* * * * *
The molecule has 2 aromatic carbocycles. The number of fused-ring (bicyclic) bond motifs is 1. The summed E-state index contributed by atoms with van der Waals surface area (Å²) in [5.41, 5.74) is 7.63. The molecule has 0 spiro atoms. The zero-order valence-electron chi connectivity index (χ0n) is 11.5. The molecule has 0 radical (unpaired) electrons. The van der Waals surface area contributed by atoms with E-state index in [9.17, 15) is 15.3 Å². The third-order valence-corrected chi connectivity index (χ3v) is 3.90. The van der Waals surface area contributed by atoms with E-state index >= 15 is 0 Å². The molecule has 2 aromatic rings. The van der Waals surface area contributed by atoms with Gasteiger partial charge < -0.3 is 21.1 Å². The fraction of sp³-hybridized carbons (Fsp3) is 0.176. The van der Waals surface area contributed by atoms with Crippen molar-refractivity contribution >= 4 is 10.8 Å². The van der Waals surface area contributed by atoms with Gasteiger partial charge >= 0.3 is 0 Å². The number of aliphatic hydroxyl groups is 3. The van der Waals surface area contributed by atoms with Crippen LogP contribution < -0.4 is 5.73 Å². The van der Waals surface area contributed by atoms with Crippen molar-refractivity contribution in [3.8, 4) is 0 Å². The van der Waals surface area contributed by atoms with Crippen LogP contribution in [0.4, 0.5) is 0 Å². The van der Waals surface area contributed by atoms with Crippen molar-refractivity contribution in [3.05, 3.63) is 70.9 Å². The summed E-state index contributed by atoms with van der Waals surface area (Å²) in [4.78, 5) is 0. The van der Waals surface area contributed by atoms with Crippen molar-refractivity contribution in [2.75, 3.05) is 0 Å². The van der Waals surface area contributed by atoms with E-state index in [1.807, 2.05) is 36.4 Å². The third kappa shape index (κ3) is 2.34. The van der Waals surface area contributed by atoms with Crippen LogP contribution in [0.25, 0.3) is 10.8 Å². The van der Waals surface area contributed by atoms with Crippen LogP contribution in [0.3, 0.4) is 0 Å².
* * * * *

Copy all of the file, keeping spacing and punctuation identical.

The molecule has 2 aromatic carbocycles. The number of fused-ring (bicyclic) bond motifs is 1. The summed E-state index contributed by atoms with van der Waals surface area (Å²) in [5.41, 5.74) is 7.63. The molecule has 0 spiro atoms. The zero-order valence-electron chi connectivity index (χ0n) is 11.5. The molecule has 0 radical (unpaired) electrons. The van der Waals surface area contributed by atoms with E-state index in [9.17, 15) is 15.3 Å². The third-order valence-corrected chi connectivity index (χ3v) is 3.90. The van der Waals surface area contributed by atoms with E-state index >= 15 is 0 Å². The molecule has 2 aromatic rings. The van der Waals surface area contributed by atoms with Gasteiger partial charge < -0.3 is 21.1 Å². The fraction of sp³-hybridized carbons (Fsp3) is 0.176. The van der Waals surface area contributed by atoms with Crippen molar-refractivity contribution >= 4 is 10.8 Å². The van der Waals surface area contributed by atoms with Gasteiger partial charge >= 0.3 is 0 Å². The number of aliphatic hydroxyl groups is 3. The van der Waals surface area contributed by atoms with Crippen LogP contribution < -0.4 is 5.73 Å². The van der Waals surface area contributed by atoms with Crippen molar-refractivity contribution in [3.8, 4) is 0 Å². The van der Waals surface area contributed by atoms with Crippen LogP contribution in [0.4, 0.5) is 0 Å². The van der Waals surface area contributed by atoms with Crippen molar-refractivity contribution in [3.05, 3.63) is 70.9 Å². The summed E-state index contributed by atoms with van der Waals surface area (Å²) in [4.78, 5) is 0. The van der Waals surface area contributed by atoms with Crippen molar-refractivity contribution in [2.75, 3.05) is 0 Å². The van der Waals surface area contributed by atoms with E-state index in [1.807, 2.05) is 36.4 Å². The third kappa shape index (κ3) is 2.34. The van der Waals surface area contributed by atoms with Crippen LogP contribution in [0.25, 0.3) is 10.8 Å². The van der Waals surface area contributed by atoms with Crippen LogP contribution in [0.3, 0.4) is 0 Å².